Tech: 3D is a technology without vision

In a previous column, I mentioned that I believe 3D remains largely a waste of time. This is a purposefully different statement from 'I think 3D is rubbish', of course, and I thought I would explain why.

Is 3D a waste of time?
Is 3D a waste of time?

In short, I don't believe the people who create content for 3D have established a reason why it needs to be in 3D.

The studios were so preoccupied with whether they could, that they didn't stop to think if they should (to paraphrase a Steven Spielberg film ... yes, give yourself a point for spotting which one).

There are probably few people who know as much about cinema as film critic Mark Kermode. He's always been pointedly forthright on the 3D subject. As he said back in 2010: '3D has never been the future of cinema. It is, was, and always will be the past.' (

His view (and one I subscribe to) is that to movie studios, 3D isn't seen as a solution to a storytelling problem (how do we make this story more compelling for the audience?), but to a piracy one (how do we stop people filming this on smartphones?).

Yet the knock-on effect of a surfeit of 3D film content is that we see a lot of home-entertainment equipment now shipping with 3D built in, the assumption being that if there are lots of things to watch in 3D, then people will buy 3D TVs to watch them on.

This is a fairly shaky assumption to make, and one that's coming back to haunt the industry. Whereas 3D at last year's Consumer Electronics Show in Las Vegas was the marquee product for most TV manufacturers, this year it passed with barely a whimper. It has become a background feature, not worth a mention, a passing standard that will be quietly removed from future models as engineers strip out unnecessary cost.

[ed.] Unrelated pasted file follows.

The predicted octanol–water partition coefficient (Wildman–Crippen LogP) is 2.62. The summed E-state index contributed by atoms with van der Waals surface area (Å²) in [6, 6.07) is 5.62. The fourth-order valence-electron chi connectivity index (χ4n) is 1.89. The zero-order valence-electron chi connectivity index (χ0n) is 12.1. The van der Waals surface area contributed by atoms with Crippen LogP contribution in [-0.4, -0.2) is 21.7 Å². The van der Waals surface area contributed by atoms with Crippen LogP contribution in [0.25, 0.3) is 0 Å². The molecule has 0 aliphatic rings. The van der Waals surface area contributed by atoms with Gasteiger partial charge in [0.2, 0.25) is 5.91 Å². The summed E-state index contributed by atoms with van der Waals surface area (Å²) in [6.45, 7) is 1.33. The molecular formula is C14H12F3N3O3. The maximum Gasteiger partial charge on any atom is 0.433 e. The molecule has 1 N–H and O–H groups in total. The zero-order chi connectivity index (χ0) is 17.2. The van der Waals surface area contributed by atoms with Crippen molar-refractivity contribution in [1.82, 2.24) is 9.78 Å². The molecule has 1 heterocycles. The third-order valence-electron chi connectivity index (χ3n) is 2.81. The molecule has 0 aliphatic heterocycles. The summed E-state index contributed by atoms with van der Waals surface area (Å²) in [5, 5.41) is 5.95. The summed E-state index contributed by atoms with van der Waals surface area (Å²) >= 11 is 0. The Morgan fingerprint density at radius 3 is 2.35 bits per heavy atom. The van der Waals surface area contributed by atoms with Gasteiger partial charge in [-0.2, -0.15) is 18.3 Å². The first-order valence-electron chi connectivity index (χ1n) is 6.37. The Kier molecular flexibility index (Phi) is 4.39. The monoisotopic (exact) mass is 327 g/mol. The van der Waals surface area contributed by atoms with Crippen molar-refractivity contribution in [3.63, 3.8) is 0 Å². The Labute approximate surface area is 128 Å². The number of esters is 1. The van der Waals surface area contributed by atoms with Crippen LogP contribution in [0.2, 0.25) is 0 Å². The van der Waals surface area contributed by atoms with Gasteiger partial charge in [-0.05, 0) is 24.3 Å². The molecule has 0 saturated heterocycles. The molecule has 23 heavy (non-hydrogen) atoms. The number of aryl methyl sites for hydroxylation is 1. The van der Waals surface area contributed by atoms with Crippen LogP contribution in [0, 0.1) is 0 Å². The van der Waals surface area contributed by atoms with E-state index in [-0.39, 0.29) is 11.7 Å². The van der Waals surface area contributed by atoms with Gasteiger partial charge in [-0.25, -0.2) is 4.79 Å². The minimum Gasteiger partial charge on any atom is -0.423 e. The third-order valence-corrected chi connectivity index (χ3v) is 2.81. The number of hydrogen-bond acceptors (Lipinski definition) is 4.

Here's the kicker, though: taken together, 3D in the cinema and the home means there are now a lot of 3D opportunities (media inventory) available; media owners want to sell it, agencies want to explore it. Yet, creating ads in 3D is not the solution to any definable brand problem.

Search for press releases on a 3D ad, and you'll find banal statements along the lines of 'we always want this brand to push boundaries, so taking it 3D seemed like a no-brainer'. If by 'no-brainer' you mean the decision has had absolutely no rigorous thought applied to it, then you're probably right.

It goes without saying that this latest, modern version of 3D is an impressive technological feat. However, until producers understand how to use it in ways that improve the things people want to watch, using it for ads people don't want to watch is a waste of time and money. Hopefully that's one thing brands will see clearly in 2013.

John V Willshire is the founder of Smithery, an innovation works for marketing and product development. Follow him on Twitter @willsh or at


  • Great video of film critic Mark Kermode going through some proand anti-3D views from the debate of how cinema is creatively adapting to 3D (or failing to) -
  • Kevin Kelly on HFR (high frame-rate) video - 'In the end, we tend to crave the realism - when it has been mastered - and will make our home in it.' -

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